Archives of Women s Mental Health 08/2012; 15(5):375-86. DOI:10.1007/s00737-012-0297-8 · 2.16 Impact Factor
"Consequently, the present data suggests that the HRSD may be preferred when conducting longitudinal studies across pregnancy and the postpartum period, but the less costly BDI and EPDS may be preferred for cross-sectional studies. Consistent with our previous experience (Altshuler et al., 2008), the comparative performance of the HRSD 17 and HRSD 21 indicates that items 18e21 can be eliminated from the perinatal administration of the HRSD with little or no impact on the performance of the scale. Inclusion of items 18e21 elevated the optimal cutpoint within each perinatal epoch by only 0e1 points and produced no significant improvement in the ROC AUC, sensitivity, or specificity of the HRSD during pregnancy and the postpartum period. "
[Show abstract][Hide abstract] ABSTRACT: The objective of the current study was to delineate the optimal cutpoints for depression rating scales during pregnancy and the postpartum period and to assess the perinatal factors influencing these scores. Women participating in prospective investigations of maternal mental illness were enrolled prior to 28 weeks gestation and followed through 6 months postpartum. At each visit, subjects completed self-rated depression scales--Edinburgh Postnatal Depression Scale (EPDS) and Beck Depression Inventory (BDI) and clinician-rated scales--Hamilton Rating Scale for Depression (HRSD(17) and HRSD(21)). These scores were compared to the SCID Mood Module for the presence of fulfilling diagnostic criteria for a major depressive episode (MDE) during 6 perinatal windows: preconception; first trimester; 2nd trimester; 3rd trimester; early postpartum; and later postpartum. Optimal cutpoints were determined by maximizing the sum of each scale's sensitivity and specificity. Stratified ROC analyses determined the impact of previous pregnancy and comparison of initial to follow-up visits. A total of 534 women encompassing 640 pregnancies and 4025 follow-up visits were included. ROC analysis demonstrated that all 4 scales were highly predictive of MDE. The AUCs ranged from 0.857 to 0.971 and were all highly significant (p < .0001). Optimal cutpoints were higher at initial visits and for multigravidas and demonstrated more variability for the self-rated scales. These data indicate that both clinician-rated and self-rated scales can be effective tools in identifying perinatal episodes of major depression. However, the results also suggest that prior childbirth experiences and the use of scales longitudinally across the perinatal period influence optimal cutpoints.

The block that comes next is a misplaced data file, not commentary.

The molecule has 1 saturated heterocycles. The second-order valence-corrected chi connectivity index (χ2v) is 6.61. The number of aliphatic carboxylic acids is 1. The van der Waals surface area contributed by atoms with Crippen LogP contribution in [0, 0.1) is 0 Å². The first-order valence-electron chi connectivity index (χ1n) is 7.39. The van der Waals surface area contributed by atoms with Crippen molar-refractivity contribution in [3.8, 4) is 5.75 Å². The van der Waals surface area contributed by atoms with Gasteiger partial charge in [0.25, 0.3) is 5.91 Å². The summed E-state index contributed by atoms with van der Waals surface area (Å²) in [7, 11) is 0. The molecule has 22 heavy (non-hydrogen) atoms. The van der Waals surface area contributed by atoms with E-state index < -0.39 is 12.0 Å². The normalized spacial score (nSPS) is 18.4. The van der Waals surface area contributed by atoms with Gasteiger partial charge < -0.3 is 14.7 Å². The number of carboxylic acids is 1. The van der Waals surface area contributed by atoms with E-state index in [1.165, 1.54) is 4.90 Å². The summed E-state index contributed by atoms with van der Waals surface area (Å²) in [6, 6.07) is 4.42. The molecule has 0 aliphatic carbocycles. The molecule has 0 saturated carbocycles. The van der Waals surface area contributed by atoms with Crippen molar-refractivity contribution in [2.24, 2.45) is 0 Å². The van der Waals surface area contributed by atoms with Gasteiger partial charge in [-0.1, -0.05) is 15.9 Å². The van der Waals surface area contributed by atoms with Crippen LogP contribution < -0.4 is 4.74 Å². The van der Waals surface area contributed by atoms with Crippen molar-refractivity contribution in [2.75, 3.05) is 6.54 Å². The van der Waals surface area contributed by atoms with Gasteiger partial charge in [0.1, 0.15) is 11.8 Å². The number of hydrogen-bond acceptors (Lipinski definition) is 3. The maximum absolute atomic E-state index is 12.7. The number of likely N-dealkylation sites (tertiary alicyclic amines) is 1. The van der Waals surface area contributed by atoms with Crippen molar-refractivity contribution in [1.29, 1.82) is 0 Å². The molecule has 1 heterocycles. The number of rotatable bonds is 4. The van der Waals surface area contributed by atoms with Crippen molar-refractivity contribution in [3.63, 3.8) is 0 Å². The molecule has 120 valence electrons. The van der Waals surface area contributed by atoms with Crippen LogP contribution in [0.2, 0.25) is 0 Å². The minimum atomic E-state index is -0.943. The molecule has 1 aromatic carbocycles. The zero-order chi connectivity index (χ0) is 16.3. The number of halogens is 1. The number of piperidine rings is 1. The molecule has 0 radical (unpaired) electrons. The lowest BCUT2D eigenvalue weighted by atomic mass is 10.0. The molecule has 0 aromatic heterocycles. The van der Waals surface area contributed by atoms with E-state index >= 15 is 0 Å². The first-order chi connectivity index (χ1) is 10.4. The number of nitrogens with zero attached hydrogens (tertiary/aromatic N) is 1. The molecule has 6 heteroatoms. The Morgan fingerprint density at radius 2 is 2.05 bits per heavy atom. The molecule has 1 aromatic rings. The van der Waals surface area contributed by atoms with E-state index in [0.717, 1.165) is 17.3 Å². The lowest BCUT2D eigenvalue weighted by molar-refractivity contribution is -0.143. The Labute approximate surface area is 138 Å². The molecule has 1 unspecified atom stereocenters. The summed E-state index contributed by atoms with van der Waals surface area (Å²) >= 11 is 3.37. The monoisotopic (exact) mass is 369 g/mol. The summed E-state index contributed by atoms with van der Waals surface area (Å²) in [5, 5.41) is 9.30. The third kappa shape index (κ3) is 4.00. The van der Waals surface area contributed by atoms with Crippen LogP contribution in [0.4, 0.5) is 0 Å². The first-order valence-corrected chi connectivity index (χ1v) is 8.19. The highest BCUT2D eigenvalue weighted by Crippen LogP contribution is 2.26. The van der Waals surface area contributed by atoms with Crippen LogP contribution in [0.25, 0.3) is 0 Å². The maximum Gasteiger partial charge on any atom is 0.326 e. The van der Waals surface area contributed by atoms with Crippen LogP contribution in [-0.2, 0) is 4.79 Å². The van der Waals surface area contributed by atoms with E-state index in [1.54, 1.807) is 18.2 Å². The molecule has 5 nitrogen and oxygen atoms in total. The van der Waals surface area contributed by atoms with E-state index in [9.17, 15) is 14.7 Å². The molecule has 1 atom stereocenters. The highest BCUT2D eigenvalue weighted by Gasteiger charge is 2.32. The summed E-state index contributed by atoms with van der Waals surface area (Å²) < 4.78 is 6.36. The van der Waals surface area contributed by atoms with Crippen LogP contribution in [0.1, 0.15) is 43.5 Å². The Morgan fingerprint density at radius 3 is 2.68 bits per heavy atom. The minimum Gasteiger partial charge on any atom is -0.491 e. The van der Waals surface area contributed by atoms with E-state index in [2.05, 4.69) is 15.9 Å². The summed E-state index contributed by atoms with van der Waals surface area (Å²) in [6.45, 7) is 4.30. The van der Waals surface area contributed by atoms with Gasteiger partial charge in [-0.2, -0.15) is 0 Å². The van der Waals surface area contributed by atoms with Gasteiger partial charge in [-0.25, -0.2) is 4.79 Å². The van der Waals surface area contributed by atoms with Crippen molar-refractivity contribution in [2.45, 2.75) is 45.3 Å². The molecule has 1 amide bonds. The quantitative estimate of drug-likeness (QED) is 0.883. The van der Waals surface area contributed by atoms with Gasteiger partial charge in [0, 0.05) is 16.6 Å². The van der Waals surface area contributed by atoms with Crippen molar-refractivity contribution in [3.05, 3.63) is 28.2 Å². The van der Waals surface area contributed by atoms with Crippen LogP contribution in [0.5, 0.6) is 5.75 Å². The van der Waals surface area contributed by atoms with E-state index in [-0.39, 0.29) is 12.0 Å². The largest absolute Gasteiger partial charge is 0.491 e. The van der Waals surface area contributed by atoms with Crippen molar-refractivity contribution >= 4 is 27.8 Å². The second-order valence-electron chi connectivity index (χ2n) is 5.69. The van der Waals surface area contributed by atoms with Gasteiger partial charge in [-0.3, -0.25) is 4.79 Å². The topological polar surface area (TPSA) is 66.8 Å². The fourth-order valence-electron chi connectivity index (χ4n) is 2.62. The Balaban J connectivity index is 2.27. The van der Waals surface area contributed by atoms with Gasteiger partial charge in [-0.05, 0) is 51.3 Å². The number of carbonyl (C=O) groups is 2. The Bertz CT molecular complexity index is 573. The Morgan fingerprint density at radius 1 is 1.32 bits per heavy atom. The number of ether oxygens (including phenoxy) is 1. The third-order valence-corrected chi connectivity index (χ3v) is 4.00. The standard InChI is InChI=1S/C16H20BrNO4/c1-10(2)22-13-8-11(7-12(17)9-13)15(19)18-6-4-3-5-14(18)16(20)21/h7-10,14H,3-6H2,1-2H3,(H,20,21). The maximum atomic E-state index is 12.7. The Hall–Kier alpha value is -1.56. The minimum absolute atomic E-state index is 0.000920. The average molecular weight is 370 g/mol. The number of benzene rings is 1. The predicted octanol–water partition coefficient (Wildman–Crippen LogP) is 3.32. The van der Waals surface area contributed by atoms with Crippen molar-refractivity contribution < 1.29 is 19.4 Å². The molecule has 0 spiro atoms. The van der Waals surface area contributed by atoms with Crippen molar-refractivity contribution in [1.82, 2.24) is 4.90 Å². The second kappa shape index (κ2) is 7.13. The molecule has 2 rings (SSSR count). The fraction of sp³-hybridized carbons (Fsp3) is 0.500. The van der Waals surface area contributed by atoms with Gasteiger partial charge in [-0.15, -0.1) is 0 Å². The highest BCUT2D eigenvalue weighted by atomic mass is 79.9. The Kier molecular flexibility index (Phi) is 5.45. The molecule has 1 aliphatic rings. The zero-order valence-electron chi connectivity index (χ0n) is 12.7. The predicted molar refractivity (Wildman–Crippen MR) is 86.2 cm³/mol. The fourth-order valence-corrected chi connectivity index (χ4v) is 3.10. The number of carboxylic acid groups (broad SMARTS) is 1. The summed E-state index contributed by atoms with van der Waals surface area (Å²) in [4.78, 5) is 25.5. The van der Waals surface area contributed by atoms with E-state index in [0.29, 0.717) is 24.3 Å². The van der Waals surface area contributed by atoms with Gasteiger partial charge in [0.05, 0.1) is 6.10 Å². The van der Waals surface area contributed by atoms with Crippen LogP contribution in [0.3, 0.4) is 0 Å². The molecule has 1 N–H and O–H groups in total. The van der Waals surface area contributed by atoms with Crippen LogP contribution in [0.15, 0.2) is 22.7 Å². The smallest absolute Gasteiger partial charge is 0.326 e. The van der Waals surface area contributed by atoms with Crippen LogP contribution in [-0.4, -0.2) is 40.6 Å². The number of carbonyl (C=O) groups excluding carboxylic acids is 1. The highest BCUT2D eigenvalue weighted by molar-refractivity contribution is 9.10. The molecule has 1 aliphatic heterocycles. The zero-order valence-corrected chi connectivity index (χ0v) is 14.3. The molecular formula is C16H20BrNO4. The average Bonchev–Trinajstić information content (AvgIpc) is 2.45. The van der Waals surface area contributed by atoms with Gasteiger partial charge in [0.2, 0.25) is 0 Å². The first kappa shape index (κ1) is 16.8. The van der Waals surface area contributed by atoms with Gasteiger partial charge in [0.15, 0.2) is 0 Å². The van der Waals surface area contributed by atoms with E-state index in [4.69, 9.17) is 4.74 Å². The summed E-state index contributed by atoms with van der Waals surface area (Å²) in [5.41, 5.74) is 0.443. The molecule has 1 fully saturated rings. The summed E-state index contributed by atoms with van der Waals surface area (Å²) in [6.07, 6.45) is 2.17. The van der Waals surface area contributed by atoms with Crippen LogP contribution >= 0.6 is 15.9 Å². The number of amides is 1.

Journal of Psychiatric Research 02/2011; 45(2):213-9. DOI:10.1016/j.jpsychires.2010.05.017 · 3.96 Impact Factor